Carl Walters and Woodstock Ceramic Arts
Curated by Tom Wolf
February 4 – May 21, 2017
Morgan Anderson Gallery
Carl Walters, Whale, 1927, glazed ceramic, private collection, courtesy of Conner-Rosenkranz, NY (photo Mark Ostrander)
The retrospective exhibition Carl Walters and Woodstock Ceramic Arts will survey the over 40-year career of Carl Walters (1883–1955), a pioneer of modern ceramic art in America. Walters made both functional objects and ceramic sculptures. The exhibition will feature prime examples of his witty and original three dimensional figures as well as his elegant plates and bowls. Curated by Tom Wolf, professor of art history at Bard College and renowned expert on the Woodstock art colony, the exhibition will also include examples of Walters’s rarely exhibited works on paper. The first major exhibition of Walters’s work since the 1950s, this show will place Walters within the context of ceramic arts in Woodstock from the Byrdcliffe colony in the early 20th century to the modernists who worked in Woodstock in the 1920s and 30s. Today, when ceramic sculpture plays a vital role in the contemporary art world, this exhibition will bring attention to one of the most prominent early practitioners of the medium in the United States.
Sara Greenberger Rafferty: Gloves Off
Curated by Andrew Ingall
February 4 – May 21, 2017
Sara Bedrick Gallery
Sara Greenberger Rafferty, Jokes on You, 2016 (detail), Acrylic polymer and inkjet prints on acetate on Plexiglas, and hardware, courtesy of the artist and Rachel Uffner Gallery. Photo: JSP Art Photography
The exhibition Sara Greenberger Rafferty: Gloves Off will present recent work by the Brooklyn-based artist known for unsettling works that contend with topics such as domesticity, the body, consumer culture, fashion, and violence. Over the past decade, Rafferty (b. 1978) has referenced the language, gestures, and props associated with stand-up comedy using a variety of media. Her new objects—blurring the lines between two and three dimensions—feature images printed on acetate which are then painted and mounted on irregular, hand-cut Plexiglas. To complete this intensive process, Rafferty mounts the work to walls using custom-painted screws that disrupt and “wound” its surface. The exhibition will also premiere a video based on research conducted as part of a 2015-16 Smithsonian Artist Research Fellowship. The boxing term “gloves off”—frequently used as a metaphor for brutal political campaigns and post-9/11 military interrogation—also aptly describes the more subtle aggressions in American popular culture which Rafferty lays bare.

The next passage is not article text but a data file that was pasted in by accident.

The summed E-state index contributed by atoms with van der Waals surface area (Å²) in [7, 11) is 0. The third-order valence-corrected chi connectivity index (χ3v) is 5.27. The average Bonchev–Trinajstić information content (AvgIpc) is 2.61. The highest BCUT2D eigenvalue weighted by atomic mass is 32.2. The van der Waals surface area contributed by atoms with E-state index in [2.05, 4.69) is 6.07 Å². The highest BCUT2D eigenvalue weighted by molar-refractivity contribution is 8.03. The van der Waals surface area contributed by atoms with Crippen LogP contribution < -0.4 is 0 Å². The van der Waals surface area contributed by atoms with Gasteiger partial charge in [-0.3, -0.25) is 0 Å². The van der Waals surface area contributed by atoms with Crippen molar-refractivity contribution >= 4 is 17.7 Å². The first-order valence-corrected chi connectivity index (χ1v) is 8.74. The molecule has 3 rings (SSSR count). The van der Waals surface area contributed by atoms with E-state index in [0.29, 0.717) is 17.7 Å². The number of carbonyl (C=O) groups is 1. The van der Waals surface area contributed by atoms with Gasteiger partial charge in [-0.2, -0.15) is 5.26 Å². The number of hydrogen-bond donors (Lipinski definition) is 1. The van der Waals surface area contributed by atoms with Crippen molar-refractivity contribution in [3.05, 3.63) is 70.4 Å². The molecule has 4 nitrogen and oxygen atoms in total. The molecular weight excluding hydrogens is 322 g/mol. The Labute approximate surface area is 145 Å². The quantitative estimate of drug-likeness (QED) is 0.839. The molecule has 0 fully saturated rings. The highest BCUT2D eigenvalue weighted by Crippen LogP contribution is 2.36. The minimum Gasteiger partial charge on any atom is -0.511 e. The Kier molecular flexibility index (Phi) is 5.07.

The show is organized by independent curator Andrew Ingall, whose exhibition Videofreex: The Art of Guerrilla Television was on view at The Dorsky in 2015. After its presentation at The Dorsky, a related exhibition travels to the University Art Museum (UAM), the State University of New York at Albany, opening on June 30, 2017.
Intimately Unfamiliar: New Work by SUNY New Paltz Art Faculty
Curated by Michael Asbill
January 25 – April 9, 2017
Alice and Horace Chandler Gallery and North Gallery
Matthew Friday, Eat Your Sidewalk, 2016, chalkboard, mobile research platform, books and photographs, courtesy the artist
Intimately Unfamiliar, an exhibition of new work by the fulltime art faculty of the State University of New York at New Paltz, presents a wide-range of projects in many mediums, utilizing a myriad of technologies, on many subjects. The breadth of this show, which presents work by over 20 artists, would suggest little likelihood of a common thread. But on close inspection, one discovers that the work in this exhibition is connected by a tension that exists between recognizable objects, situations, places, and spaces that we encounter every day and the startling degree to which the ordinary is complicated, fascinating, possibly misleading, and most likely unknowable.